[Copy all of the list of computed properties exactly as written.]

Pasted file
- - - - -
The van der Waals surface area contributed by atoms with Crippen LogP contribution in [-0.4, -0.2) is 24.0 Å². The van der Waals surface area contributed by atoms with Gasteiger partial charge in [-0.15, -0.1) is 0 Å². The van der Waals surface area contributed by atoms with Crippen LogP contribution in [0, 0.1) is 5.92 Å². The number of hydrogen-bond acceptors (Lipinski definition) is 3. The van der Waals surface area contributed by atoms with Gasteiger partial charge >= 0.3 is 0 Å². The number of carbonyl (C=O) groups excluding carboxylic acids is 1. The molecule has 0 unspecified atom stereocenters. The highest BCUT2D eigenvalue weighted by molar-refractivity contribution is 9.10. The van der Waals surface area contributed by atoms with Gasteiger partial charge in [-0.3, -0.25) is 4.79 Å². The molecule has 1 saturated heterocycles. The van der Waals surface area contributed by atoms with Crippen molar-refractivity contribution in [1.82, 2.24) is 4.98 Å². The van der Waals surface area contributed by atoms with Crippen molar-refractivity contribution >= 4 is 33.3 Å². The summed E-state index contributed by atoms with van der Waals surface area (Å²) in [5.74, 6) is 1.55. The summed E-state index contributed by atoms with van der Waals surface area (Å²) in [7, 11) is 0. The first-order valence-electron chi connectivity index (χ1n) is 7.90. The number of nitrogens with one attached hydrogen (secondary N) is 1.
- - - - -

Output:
The van der Waals surface area contributed by atoms with Crippen LogP contribution in [-0.4, -0.2) is 24.0 Å². The van der Waals surface area contributed by atoms with Gasteiger partial charge in [-0.15, -0.1) is 0 Å². The van der Waals surface area contributed by atoms with Crippen LogP contribution in [0, 0.1) is 5.92 Å². The number of hydrogen-bond acceptors (Lipinski definition) is 3. The van der Waals surface area contributed by atoms with Gasteiger partial charge >= 0.3 is 0 Å². The number of carbonyl (C=O) groups excluding carboxylic acids is 1. The molecule has 0 unspecified atom stereocenters. The highest BCUT2D eigenvalue weighted by molar-refractivity contribution is 9.10. The van der Waals surface area contributed by atoms with Gasteiger partial charge in [-0.3, -0.25) is 4.79 Å². The molecule has 1 saturated heterocycles. The van der Waals surface area contributed by atoms with Crippen molar-refractivity contribution in [1.82, 2.24) is 4.98 Å². The van der Waals surface area contributed by atoms with Crippen molar-refractivity contribution >= 4 is 33.3 Å². The summed E-state index contributed by atoms with van der Waals surface area (Å²) in [5.74, 6) is 1.55. The summed E-state index contributed by atoms with van der Waals surface area (Å²) in [7, 11) is 0. The first-order valence-electron chi connectivity index (χ1n) is 7.90. The number of nitrogens with one attached hydrogen (secondary N) is 1.